It turns out, upon re-reading the book, these subsequent movies had her character more aligned with Stephen King’s description of Margaret White than the original movie. So, while in the 2002 TV version actress Patricia Clarkson seems too low-key and in the 2013 movie version Julianne Moore is a cutter, their performances are actually more faithful to the source material than that of Academy Award nominee Piper Laurie in the original movie.
Surprising to me, the 2002 TV movie is the most faithful to Stephen King’s book. For example, it includes the circumstances leading up to and the stoning of the White house when Carrie was a child. (In the 2013 remake, the stoning occurs at the end.) It also attempts to incorporate an element of the book that you’d think would be un-filmable…
The narrative of Stephen King’s Carrie (the book) is framed every few pages by excerpts from a book by Sue Snell, press releases about the destruction of the town and transcripts from the “White Commission” created to uncover the truth about what happened on prom night. The narrative of the TV movie, Carrie, is framed by interrogations of surviving characters by an unbelieving and suspicious detective (David Keith).
(I wonder if there is yet another version of Carrie yet to be made that follows the structure of the book even more closely than the TV movie. It would be a commercial risk, but with a talented director, a low budget version of the story told mostly verbally by witnesses with occasional flashbacks to key scenes might be intriguing for audiences more interested in what their imaginations can conjure than what special effects can show them.)
How does The Rage: Carrie 2 fit in? While its flashbacks of Sissy Spacek are offensive to me in this vehicle, and the notion of making Rachel Lang (spoiler alert) the half-sister of Carrie White seems a strained idea at best, it does expand upon a concept from the original book. Some of the later excerpts in the book present a scientific explanation for telekinesis. The Rage: Carrie 2 considers this notion in its explanation of how there can even be another tormented-telekinetic-teen running around in the world.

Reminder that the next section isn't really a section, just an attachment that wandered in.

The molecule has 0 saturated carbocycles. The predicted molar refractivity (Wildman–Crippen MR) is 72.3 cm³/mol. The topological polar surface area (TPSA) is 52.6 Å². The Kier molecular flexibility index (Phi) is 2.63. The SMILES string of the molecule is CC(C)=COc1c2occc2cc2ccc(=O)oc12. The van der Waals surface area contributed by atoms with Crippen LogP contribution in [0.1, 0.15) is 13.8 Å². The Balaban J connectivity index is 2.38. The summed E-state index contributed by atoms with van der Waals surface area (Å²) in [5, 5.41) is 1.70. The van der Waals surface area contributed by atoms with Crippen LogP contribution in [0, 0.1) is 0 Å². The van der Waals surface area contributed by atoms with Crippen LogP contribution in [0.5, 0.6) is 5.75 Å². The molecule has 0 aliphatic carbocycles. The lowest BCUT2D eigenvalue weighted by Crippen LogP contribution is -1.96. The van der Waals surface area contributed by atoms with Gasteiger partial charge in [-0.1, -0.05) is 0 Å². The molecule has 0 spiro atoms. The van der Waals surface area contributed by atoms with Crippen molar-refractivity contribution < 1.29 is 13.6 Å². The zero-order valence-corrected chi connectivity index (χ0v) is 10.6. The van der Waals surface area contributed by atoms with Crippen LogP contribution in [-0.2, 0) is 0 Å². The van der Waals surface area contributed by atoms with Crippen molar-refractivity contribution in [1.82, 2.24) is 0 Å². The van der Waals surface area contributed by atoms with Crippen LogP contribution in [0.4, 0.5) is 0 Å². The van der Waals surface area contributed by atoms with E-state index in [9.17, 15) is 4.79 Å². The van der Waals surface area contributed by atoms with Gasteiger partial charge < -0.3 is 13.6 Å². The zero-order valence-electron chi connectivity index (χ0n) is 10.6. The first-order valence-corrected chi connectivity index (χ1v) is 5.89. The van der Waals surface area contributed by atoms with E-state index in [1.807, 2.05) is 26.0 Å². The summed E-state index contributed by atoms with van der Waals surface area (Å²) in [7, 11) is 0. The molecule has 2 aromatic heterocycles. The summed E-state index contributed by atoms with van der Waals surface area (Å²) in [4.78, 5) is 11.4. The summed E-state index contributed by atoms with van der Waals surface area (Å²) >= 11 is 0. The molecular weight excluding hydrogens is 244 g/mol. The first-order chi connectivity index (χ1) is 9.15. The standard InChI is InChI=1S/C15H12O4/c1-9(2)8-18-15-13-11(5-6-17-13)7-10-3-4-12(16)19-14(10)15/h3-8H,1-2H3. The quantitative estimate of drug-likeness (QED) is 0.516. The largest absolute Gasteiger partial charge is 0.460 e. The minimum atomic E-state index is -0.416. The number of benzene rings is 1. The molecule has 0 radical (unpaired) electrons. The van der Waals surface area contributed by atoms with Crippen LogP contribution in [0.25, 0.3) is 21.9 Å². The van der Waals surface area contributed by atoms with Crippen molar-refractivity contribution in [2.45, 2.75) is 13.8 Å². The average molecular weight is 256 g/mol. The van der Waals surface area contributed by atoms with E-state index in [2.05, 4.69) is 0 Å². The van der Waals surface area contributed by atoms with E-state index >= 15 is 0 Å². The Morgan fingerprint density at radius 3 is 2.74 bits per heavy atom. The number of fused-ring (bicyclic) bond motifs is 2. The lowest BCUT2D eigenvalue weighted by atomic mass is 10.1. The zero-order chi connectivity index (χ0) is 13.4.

Just because one movie is more faithful to the source material does not automatically make it a better movie. For dramatic purposes, screen versions of books are never entirely faithful. They unfold differently and books require more imagination than movies. While I now respect the 2002 version of the book more than I ever remembered, I think I’ll always return to the 1976 version as my favorite. It is the most concise telling of the story with the best acting and it packs the most entertainment punch.
As a closing thought, please consider that the 2002 TV movie version of Carrie was actually a pilot for an ongoing television series. Instead of incorporating threads into the story that might be woven into a larger plot, it simply tacks on an ending where (spoiler alert) Carrie survives and Sue drives her to freedom. We’re left wondering where she will end up and what havoc she will wreak. This concept seems ill-conceived; however, the creative mind behind this version was Bryan Fuller, who has since successfully brought another unlikely horror movie to life as a TV series, Hannibal. This makes me kind of wonder how he would have continued Carrie’s story.